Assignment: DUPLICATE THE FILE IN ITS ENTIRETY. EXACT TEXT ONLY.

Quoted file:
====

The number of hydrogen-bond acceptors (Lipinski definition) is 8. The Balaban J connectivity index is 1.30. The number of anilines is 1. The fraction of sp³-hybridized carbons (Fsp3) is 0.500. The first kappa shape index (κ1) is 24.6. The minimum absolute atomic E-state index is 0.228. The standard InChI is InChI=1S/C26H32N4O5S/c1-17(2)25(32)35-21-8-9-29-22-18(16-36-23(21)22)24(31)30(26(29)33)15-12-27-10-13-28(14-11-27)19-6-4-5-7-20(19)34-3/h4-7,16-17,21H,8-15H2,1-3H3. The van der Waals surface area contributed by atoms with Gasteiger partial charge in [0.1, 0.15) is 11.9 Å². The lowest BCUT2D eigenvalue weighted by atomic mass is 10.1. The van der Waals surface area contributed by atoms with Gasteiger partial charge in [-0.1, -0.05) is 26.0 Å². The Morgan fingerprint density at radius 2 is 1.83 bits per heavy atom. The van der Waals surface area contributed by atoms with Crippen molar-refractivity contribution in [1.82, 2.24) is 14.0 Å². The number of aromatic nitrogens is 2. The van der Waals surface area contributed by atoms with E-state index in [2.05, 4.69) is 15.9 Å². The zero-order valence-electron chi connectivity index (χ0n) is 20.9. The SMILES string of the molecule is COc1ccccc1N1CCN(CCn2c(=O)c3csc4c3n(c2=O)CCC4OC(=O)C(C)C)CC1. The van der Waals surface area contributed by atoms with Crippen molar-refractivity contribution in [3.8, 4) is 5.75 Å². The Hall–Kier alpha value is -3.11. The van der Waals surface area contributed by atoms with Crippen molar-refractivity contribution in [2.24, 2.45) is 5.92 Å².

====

The number of hydrogen-bond acceptors (Lipinski definition) is 8. The Balaban J connectivity index is 1.30. The number of anilines is 1. The fraction of sp³-hybridized carbons (Fsp3) is 0.500. The first kappa shape index (κ1) is 24.6. The minimum absolute atomic E-state index is 0.228. The standard InChI is InChI=1S/C26H32N4O5S/c1-17(2)25(32)35-21-8-9-29-22-18(16-36-23(21)22)24(31)30(26(29)33)15-12-27-10-13-28(14-11-27)19-6-4-5-7-20(19)34-3/h4-7,16-17,21H,8-15H2,1-3H3. The van der Waals surface area contributed by atoms with Gasteiger partial charge in [0.1, 0.15) is 11.9 Å². The lowest BCUT2D eigenvalue weighted by atomic mass is 10.1. The van der Waals surface area contributed by atoms with Gasteiger partial charge in [-0.1, -0.05) is 26.0 Å². The Morgan fingerprint density at radius 2 is 1.83 bits per heavy atom. The van der Waals surface area contributed by atoms with Crippen molar-refractivity contribution in [1.82, 2.24) is 14.0 Å². The number of aromatic nitrogens is 2. The van der Waals surface area contributed by atoms with E-state index in [2.05, 4.69) is 15.9 Å². The zero-order valence-electron chi connectivity index (χ0n) is 20.9. The SMILES string of the molecule is COc1ccccc1N1CCN(CCn2c(=O)c3csc4c3n(c2=O)CCC4OC(=O)C(C)C)CC1. The van der Waals surface area contributed by atoms with Crippen molar-refractivity contribution in [3.8, 4) is 5.75 Å². The Hall–Kier alpha value is -3.11. The van der Waals surface area contributed by atoms with Crippen molar-refractivity contribution in [2.24, 2.45) is 5.92 Å².